Update, February 11, 2015, 11:24 a.m.: In a statement, police say the shootings may have stemmed from a parking dispute. “Our preliminary investigation indicates that the crime was motivated by an ongoing neighbor dispute over parking. Hicks is cooperating with investigators,” a police spokesman said Wednesday.
A 46-year-old man was arrested for the fatal shootings of three Muslim students inside an apartment complex near the University of North Carolina on Tuesday.
Police say Craig Hicks was charged with three counts of first-degree murder. The victims are Deah Barakat, his wife Yusor Abu-Salha, and her sister Razan Mohammad Abu-Salha. The sisters were reportedly enrolled at North Carolina State University; Barakat was a student at Chapel Hill’s school of dentistry.
This #ChapelHillShooting has cast a shadow over this beautiful city of mine. RIP Deah, Yusor and Razan pic.twitter.com/vM7c9GYaRi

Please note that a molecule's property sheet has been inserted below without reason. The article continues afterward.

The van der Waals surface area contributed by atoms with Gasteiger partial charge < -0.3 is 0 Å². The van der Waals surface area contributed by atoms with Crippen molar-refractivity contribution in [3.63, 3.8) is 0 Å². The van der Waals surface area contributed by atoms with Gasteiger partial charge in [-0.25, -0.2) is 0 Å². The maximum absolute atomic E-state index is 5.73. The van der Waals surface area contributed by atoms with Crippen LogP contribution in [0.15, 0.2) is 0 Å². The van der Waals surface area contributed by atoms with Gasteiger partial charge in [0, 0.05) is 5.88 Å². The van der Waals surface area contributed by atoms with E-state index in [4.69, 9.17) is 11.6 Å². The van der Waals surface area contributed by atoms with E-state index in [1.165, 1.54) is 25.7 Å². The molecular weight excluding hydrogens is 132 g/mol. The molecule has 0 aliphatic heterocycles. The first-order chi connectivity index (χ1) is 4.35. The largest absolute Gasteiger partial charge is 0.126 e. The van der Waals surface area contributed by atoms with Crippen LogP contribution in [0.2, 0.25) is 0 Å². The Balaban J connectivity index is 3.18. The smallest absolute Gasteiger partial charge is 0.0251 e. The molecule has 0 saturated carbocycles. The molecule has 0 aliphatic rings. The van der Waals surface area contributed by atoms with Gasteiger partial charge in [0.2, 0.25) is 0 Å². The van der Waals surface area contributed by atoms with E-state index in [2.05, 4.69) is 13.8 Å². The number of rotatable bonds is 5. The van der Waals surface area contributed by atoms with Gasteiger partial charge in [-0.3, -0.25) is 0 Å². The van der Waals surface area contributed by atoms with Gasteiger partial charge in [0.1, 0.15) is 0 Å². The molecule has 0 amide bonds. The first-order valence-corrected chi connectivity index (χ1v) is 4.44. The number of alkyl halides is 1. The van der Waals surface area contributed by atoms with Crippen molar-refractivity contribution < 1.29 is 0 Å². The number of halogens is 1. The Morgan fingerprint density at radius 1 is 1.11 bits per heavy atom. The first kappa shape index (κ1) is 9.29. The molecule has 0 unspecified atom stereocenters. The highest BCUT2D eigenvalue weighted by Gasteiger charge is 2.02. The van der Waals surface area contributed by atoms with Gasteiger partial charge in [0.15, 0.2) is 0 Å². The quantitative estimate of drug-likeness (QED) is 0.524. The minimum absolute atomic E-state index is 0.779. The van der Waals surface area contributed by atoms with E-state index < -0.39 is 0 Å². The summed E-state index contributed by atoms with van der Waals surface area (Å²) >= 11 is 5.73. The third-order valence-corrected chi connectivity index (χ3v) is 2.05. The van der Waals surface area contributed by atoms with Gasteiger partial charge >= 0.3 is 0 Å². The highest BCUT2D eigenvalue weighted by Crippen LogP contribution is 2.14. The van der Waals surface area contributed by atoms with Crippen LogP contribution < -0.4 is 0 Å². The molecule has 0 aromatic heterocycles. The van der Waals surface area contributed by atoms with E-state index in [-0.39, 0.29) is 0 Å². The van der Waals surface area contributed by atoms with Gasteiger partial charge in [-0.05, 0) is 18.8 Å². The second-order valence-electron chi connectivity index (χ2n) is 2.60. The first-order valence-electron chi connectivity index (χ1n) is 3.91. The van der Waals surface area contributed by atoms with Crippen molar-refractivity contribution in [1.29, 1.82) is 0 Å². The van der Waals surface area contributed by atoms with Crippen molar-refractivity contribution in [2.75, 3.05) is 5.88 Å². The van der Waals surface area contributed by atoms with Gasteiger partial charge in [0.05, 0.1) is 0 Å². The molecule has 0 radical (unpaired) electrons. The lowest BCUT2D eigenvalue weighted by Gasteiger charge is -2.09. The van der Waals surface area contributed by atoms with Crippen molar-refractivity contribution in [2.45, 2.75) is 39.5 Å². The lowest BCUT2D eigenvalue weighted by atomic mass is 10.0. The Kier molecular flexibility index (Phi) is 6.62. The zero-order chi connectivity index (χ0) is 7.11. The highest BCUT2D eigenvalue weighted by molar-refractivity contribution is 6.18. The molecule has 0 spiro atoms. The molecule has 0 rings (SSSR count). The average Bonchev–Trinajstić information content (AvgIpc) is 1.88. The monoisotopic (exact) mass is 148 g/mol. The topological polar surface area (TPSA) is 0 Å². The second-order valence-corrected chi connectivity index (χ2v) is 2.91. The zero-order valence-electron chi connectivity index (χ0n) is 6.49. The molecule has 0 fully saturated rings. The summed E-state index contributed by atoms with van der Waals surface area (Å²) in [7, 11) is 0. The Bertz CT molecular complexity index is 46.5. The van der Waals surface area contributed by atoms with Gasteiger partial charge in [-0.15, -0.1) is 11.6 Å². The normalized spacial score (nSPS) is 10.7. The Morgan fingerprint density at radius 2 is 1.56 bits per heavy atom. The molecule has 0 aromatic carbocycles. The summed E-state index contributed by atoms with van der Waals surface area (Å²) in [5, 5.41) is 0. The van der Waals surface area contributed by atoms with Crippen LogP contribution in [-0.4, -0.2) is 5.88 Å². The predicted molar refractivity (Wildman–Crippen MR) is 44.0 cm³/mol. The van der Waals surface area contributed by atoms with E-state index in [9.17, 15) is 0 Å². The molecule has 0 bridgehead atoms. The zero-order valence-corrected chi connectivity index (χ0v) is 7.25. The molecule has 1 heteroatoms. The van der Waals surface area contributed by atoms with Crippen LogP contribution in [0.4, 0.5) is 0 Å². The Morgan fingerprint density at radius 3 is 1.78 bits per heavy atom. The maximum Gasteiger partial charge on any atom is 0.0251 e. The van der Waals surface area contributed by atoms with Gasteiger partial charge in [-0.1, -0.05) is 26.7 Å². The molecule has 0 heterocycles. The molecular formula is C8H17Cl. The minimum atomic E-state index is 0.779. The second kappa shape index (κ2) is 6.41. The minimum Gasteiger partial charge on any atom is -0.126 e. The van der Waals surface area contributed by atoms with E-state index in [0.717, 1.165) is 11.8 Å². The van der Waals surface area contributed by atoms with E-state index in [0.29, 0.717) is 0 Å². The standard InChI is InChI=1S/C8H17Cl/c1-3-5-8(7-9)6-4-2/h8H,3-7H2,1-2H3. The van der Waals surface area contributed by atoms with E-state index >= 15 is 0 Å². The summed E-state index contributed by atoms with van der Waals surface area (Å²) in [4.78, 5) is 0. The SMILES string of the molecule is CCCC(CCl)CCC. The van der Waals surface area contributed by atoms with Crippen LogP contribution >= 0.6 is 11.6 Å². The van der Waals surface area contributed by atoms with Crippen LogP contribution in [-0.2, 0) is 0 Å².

— Adeyemi Adenola MD (@dradenolawhyte) February 11, 2015
Spencer turned himself into police Tuesday night “without incident,” according to Chatham County Sgt. Kevin Carey. While officials are still investigating a motive behind the murders, news of the students’ deaths quickly sparked alarm over concerns of racial bias. The hashtag #MuslimLivesMatter was also created.
They were doing such amazing things, they didn’t deserve this. #CapitolHillshooting #MuslimLivesMatter pic.twitter.com/jFrTTS0pZp
— Jade (@tkozarry) February 11, 2015
On Wednesday, the Council on American-Islamic Relations urged police to investigate the murders as a possible hate crime. An official statement from the council specifically addressed Spencer’s Facebook account, in which he allegedly called himself an “anti-theist” and spoke out against “radical Christians and radical Muslims.”
“Based on the brutal nature of this crime, the past anti-religion statements of the alleged perpetrator, the religious attire of two of the victims, and the rising anti-Muslim rhetoric in American society, we urge state and federal law enforcement authorities to quickly address speculation of a possible bias motive in this case,” CAIR National Executive Director Nihad Awad said in the statement.
“Our heartfelt condolences go to the families and loved ones of the victims and to the local community.”
Correction: An earlier version of this story misstated the alleged shooter’s name. This has since been corrected.